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Only mindset change in Nigeria can save abducted schoolgirls

By Mary Dejevsky

You would surely expect me, as a Western, educated woman, to support the education of girls the world over. And I do. I really do. But the international frenzy that has been whipped up about the girls forcibly taken from their school in northern Nigeria leaves me cynical and cold.

It is not that this is not an abhorrent crime; of course it is. But it cannot be seen in isolation from its political and cultural context and it is absurd to demand that world leaders should do something. I'm sorry, but this really isn't their problem.

When the Western media first reported three weeks ago that 200 girls had been abducted from their school, I was mildly surprised by the relative equanimity with which the news seemed to be received. It did not feature at the top of most news bulletins.

It seemed to me then that 200 was really rather a lot of girls to be essentially taken captive in one go, and that rather more prominence for this undoubted atrocity was probably in order.

Against that, you could imagine editors arguing, in terms of news priorities, that this was Nigeria; the excesses of Boko Haram, the Islamist extremist group presumed to be responsible, were long-standing and well-known; abductions of girls in this region – though not on this scale – were not unheard of.

Perhaps there was also a feeling that no one, not even Boko Haram, would be able, in the end, to pull it off. The girls would soon be home where they belonged and we could all forget about it.

If Nigeria's own elected leader, Goodluck Jonathan, did not consider the disappearance of 200 girls worth getting all that upset about, why should anyone else be expected to do the job for him? It may have happened in a remote part of the country, but it is his country and he is supposed to be in charge.

Probably little more would have happened, however, without social media. After 10 days or so, indignation about the fate of the Nigerian girls was becoming a phenomenon, bringing together feminism and one-worldism, right across the West. By yesterday, more than one million people had signed up to the Twitter campaign #Bringbackourgirls.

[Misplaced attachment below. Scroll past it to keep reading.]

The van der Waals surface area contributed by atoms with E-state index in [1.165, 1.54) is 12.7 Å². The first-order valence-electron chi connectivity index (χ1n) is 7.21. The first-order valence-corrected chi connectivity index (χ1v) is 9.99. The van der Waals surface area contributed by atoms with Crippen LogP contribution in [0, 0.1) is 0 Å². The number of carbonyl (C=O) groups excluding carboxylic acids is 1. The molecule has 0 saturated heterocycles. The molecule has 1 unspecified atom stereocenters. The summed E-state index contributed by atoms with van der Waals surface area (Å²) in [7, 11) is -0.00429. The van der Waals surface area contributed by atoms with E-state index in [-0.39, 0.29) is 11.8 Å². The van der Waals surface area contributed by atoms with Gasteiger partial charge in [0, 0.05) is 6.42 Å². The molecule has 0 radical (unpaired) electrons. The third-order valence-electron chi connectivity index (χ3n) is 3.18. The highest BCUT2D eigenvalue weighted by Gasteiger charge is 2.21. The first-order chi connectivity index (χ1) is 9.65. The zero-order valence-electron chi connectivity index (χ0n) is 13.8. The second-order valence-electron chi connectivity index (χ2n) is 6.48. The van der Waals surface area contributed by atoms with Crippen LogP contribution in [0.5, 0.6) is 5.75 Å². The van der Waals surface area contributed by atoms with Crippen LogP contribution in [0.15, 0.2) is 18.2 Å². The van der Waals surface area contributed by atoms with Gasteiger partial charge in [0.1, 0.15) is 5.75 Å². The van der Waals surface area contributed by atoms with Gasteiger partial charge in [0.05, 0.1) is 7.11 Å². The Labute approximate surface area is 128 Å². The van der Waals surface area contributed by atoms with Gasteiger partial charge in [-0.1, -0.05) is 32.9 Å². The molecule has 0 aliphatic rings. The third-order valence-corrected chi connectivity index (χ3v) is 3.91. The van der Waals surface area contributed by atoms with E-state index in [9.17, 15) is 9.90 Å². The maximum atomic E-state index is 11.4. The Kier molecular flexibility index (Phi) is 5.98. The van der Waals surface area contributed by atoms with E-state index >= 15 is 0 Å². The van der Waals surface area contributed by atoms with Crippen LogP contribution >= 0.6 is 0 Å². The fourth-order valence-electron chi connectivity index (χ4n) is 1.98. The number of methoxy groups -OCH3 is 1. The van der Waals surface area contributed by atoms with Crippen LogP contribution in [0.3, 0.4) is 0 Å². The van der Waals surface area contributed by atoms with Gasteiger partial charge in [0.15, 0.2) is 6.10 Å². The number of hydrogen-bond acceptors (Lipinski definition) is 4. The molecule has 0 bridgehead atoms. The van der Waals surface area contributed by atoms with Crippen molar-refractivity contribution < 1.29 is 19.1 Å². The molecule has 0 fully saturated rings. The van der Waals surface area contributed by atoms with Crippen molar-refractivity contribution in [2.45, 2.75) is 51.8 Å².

Such a power is social media judged to be that no politician worth his, or her, salt could fail to support it. Calling for the "immediate" return of the Nigerian girls (three weeks after the event, but no matter) has taken on the persuasive force of a three-line whip.

So we now have the spectacle of the Prime Minister – speaking "as a parent" – in the Commons and a bevy of MPs competing to express their repugnance at the abductions. We have news organisations reporting every couple or half-dozen new schoolgirl kidnappings in Nigeria.

We have the US president denouncing the crime and the First Lady, Michelle Obama, posing in the White House with a placard displaying the now ubiquitous Twitter handle.

Then dear Malala adds her voice, grave, eloquent and admirable as always, in defence of girls' education, as though there was not quite enough to be said about what goes on in her native Pakistan.

Nor does the bandwagon stop there. Forget the crisis in Ukraine and the killings in Syria: Western leaders are rushing special forces and all their first-world paraphernalia to the forests of northern Nigerian in the hope of tracking the missing girls down.

Perhaps they will succeed. But if they do, you can guarantee that the national politicians who initiated the successful operation will bask in the glory of having done "the right thing", no doubt with a prayer that it will help deliver the "women's" vote back home.

Latterly, even Goodluck Jonathan has been shamed into making a statement and announcing some modest action on Nigeria's part. But really it is with him and his government that the response to this outrage should have begun.

Two hundred girls is a lot of girls. Given that such abductions have smaller precedents, he and his fellow countrymen must have had a reasonable idea why they were taken and their likely fate: to be sold, as commodities, into marriage or enslavement.

That nothing was done for so long suggests not only that a part of Nigeria is out of central control, but that a prevalent view of women as chattels is something Nigeria is not ready to address.

I doubt if Michelle Obama plugging #bringbackourgirls, or a million, mainly Western, retweets, will alter this. It demands a change in mindset that has to begin at home.

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